On October 18 Russian President Vladimir Putin held his annual TV call-in show in the Kremlin. Questions came from teachers, students, scientists, farmers, and doctors from across Russia’s 11 time zones. Two questions came from the North Caucasus republic of Dagestan, which prompted him to talk about his current policy toward the most unstable region of Russia.
A commander from the 33rd Motorized Brigade located in Botlikh district, a mountainous area of Dagestan, asked Putin when new apartment buildings would be built at the local military base, so that all officers would have private apartments. A civilian from Botlikh village asked the president when living conditions and infrastructure in the district would improve.
Putin promised both men that all their problems will be solved soon, and then he expressed his views on the current situation in the North Caucasus. He noted the events of August 1999, when rebels from Chechnya occupied two mountain districts in Dagestan, including Botlikh. Putin recalled that at that time ordinary Dagestanis and Russian soldiers fought together defending Russia. He promised to give a “special status” to the Dagestanis who had helped Russian troops push the rebels back to Chechnya.
Explaining the need to settle a brigade in Botlikh district, Putin said, “The deployment of the 33rd Motorized Brigade in Botlikh is necessary to defend the Russian southern frontier. …In 1999 it took days to send marines from Kaspiisk [a city in Dagestan on the Caspian Sea coast] to the battle scene in the mountains and now we have a brigade just in the area.” He added that the development of the military base in Botlikh should continue in parallel with the development of the local civilian infrastructure. He promised to build a highway that will run from the district to Makhachkala, the capital of Dagestan. “I hope that relations between the military and the local population will be friendly and fraternal,” he added.
It is no accident that Putin focused on Dagestan. The security situation in that republic is the main concern of the Russian authorities in the North Caucasus, and the Kremlin hopes that well-prepared mountain units of the Russian army, like the brigade in Botlikh, will prevent large-scale rebel attacks in the republic.
After discussing Botlikh, Putin addressed the broader situation in the North Caucasus. He wanted to sound optimistic and did not hide his expectations that the local population would support the Russian government, but not the Caucasian insurgents. “The situation is far from being trouble free, but has radically changed since 1999. The main reason for it is that people are sick and tired of the instability. Terrorists have no chances. We will continue to increase forces from the federal center [i.e., sending more troops to the Caucasus], but the attitude of the locals is the key point to defeat this disease [insurgency]. We will achieve such an attitude in the North Caucasus that people will reject any extremism or terrorism” (ORT, October 18).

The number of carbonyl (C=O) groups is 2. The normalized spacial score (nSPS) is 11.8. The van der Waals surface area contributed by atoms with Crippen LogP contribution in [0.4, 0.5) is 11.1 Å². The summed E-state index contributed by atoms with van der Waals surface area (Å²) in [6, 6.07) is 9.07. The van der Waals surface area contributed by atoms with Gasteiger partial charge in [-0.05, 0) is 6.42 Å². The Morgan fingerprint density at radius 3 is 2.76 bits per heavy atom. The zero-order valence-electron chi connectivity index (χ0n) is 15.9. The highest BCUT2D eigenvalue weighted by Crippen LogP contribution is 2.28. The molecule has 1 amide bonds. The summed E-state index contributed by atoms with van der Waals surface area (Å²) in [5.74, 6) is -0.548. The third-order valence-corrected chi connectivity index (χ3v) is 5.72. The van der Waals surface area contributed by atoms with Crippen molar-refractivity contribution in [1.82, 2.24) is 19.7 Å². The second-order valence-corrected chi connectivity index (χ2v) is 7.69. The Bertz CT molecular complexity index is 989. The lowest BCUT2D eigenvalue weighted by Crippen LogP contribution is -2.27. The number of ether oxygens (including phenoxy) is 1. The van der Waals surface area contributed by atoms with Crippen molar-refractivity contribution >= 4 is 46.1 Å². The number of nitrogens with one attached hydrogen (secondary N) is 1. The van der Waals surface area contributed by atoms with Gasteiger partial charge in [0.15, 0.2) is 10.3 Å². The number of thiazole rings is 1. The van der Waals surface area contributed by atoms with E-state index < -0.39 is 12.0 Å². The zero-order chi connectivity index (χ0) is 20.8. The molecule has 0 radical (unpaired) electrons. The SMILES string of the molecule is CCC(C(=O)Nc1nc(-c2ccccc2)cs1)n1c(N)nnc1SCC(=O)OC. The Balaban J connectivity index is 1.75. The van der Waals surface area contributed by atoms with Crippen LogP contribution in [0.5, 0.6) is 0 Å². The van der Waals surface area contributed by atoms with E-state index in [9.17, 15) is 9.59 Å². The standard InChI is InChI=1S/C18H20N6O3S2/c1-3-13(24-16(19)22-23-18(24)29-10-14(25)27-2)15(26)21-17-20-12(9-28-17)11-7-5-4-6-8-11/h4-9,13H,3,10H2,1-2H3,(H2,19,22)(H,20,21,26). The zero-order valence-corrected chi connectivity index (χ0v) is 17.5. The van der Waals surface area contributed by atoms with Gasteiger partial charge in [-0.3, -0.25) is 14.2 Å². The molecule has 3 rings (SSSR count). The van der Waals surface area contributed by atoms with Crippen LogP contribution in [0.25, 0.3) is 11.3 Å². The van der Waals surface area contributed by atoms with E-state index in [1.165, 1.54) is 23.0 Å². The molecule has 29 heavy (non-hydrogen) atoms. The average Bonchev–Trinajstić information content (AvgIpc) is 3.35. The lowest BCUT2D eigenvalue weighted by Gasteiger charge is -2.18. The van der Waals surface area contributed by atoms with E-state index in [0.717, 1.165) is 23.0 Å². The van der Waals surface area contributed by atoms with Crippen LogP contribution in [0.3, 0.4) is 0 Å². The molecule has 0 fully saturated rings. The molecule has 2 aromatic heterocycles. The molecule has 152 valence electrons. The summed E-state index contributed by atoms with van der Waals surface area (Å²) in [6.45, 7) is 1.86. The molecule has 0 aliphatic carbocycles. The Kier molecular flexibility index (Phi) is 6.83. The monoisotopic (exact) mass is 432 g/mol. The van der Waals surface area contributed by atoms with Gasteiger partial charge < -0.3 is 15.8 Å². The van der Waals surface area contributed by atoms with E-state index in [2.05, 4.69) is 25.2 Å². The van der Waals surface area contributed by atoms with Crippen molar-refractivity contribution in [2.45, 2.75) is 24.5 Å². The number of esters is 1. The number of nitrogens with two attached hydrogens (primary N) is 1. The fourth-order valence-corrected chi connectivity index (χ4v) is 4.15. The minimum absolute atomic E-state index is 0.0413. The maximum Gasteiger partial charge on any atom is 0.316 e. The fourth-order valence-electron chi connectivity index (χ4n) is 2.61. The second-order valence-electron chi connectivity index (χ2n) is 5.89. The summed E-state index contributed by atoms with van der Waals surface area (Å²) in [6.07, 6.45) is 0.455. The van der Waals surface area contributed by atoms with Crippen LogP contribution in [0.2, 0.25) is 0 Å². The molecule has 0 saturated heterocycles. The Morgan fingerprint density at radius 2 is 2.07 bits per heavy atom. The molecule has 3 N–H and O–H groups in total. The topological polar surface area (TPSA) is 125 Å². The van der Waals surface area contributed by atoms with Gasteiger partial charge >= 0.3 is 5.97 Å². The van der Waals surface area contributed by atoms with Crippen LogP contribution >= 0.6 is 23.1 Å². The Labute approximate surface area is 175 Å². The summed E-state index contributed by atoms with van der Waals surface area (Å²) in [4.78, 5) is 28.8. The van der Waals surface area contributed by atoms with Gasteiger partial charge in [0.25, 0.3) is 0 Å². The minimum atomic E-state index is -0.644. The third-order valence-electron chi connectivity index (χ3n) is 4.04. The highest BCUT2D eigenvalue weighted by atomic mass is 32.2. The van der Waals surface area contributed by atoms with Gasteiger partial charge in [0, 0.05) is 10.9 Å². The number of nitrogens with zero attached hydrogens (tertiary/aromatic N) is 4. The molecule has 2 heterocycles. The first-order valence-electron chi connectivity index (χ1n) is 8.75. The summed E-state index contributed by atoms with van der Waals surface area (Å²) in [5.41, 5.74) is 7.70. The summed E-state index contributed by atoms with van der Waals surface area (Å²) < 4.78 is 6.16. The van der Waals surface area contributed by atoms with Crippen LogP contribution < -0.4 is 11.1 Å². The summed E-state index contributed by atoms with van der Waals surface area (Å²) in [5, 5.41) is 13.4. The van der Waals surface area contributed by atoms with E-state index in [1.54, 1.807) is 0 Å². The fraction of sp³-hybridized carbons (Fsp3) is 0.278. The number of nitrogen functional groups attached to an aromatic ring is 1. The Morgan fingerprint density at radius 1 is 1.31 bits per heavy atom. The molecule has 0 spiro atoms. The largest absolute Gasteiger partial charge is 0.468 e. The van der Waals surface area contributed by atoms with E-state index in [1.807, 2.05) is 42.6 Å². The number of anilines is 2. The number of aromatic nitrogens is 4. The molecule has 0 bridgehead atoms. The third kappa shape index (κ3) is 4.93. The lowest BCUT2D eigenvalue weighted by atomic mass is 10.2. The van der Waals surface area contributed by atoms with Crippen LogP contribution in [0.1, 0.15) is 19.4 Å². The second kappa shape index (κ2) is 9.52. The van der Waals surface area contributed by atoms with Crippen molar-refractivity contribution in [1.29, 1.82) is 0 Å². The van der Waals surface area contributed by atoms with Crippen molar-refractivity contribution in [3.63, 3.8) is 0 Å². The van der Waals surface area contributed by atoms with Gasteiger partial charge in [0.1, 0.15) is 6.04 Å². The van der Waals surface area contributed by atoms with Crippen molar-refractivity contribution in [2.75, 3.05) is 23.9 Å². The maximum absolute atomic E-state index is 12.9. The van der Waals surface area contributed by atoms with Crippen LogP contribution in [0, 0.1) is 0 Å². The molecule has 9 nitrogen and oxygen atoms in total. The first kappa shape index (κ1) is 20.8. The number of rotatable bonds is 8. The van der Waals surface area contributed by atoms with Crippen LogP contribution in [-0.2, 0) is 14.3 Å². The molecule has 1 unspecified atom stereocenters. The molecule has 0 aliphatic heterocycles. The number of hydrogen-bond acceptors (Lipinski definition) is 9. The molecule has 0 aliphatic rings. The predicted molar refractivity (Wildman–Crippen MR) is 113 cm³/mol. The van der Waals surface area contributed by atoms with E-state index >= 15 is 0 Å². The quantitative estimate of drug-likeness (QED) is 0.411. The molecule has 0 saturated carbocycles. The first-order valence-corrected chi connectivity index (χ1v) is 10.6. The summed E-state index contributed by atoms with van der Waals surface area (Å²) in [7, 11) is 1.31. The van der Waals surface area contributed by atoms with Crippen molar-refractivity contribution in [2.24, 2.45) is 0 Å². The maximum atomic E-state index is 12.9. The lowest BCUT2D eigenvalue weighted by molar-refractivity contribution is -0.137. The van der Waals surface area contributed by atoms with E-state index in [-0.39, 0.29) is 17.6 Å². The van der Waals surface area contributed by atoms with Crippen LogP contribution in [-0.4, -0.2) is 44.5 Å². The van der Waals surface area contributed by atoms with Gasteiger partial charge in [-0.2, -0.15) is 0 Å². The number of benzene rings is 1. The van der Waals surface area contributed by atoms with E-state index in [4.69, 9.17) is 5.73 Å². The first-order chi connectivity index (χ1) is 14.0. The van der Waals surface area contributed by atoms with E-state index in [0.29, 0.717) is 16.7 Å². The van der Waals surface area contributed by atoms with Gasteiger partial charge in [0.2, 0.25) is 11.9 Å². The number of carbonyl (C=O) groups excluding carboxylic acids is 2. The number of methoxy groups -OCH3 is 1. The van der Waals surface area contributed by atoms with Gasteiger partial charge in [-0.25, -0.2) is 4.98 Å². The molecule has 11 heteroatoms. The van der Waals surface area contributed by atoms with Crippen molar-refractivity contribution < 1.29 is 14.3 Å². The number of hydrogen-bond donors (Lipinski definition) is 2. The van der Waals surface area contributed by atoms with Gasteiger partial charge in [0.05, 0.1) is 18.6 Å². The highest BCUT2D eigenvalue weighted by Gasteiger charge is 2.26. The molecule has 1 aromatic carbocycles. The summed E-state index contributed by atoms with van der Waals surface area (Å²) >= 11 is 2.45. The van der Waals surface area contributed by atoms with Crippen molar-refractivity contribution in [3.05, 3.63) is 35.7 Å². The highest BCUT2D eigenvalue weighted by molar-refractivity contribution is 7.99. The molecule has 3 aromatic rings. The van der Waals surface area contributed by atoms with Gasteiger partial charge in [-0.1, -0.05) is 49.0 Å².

The question is how Putin can entice the locals to stop supporting the rebels. He is not planning to improve human rights in the region or grant political concessions; instead, he just wants to buy the loyalty of the population.
On October 6, Vladimir Putin appointed Grigory Rappota, a former deputy chairman of the Russian Foreign Intelligence Service (SVR) and secretary-general of the Eurasian Economic Community, as his new envoy to the Southern Federal District. Rappota, who could be described as a security official in civilian clothes, declared that his main task will be to strengthen both the economy and the security in the North Caucasus. Rappota declared, “There will be no security without economy” and added that efforts to attract more private investments to the region should be increased (Vesti.ru, October 12).
In 2003, during his visit to Moscow, Lord Frank Judd, then the Council of Europe rapporteur on Chechnya, tried to persuade Russian officials to start a political dialogue with Chechen rebel leader Aslan Maskhadov. He argued that there could be no talk of stabilization or elections so long as the rebels were still fighting. Recent years have proved that Judd was right. A pro-Russian president of Chechnya was elected, Akhmad Kadyrov, but he was assassinated by militants, and the hostilities continue.
The Kremlin is following a similar approach toward the Caucasus, hoping funding can solve the problem. But money cannot buy security if not accompanied by political change. The easiest way to solve the security problems in the North Caucasus would be to ask Doku Umarov, the current rebel leader, about his proposals to bring peace to the region. However, it is evident that it would be easier for Putin to shoot himself than to negotiate with the insurgents on an equal basis. Political autonomy of the Caucasian regions within the Russian Federation is non-negotiable. In this case, money and guns are the only two options that the Kremlin is ready to use to pacify the volatile North Caucasus.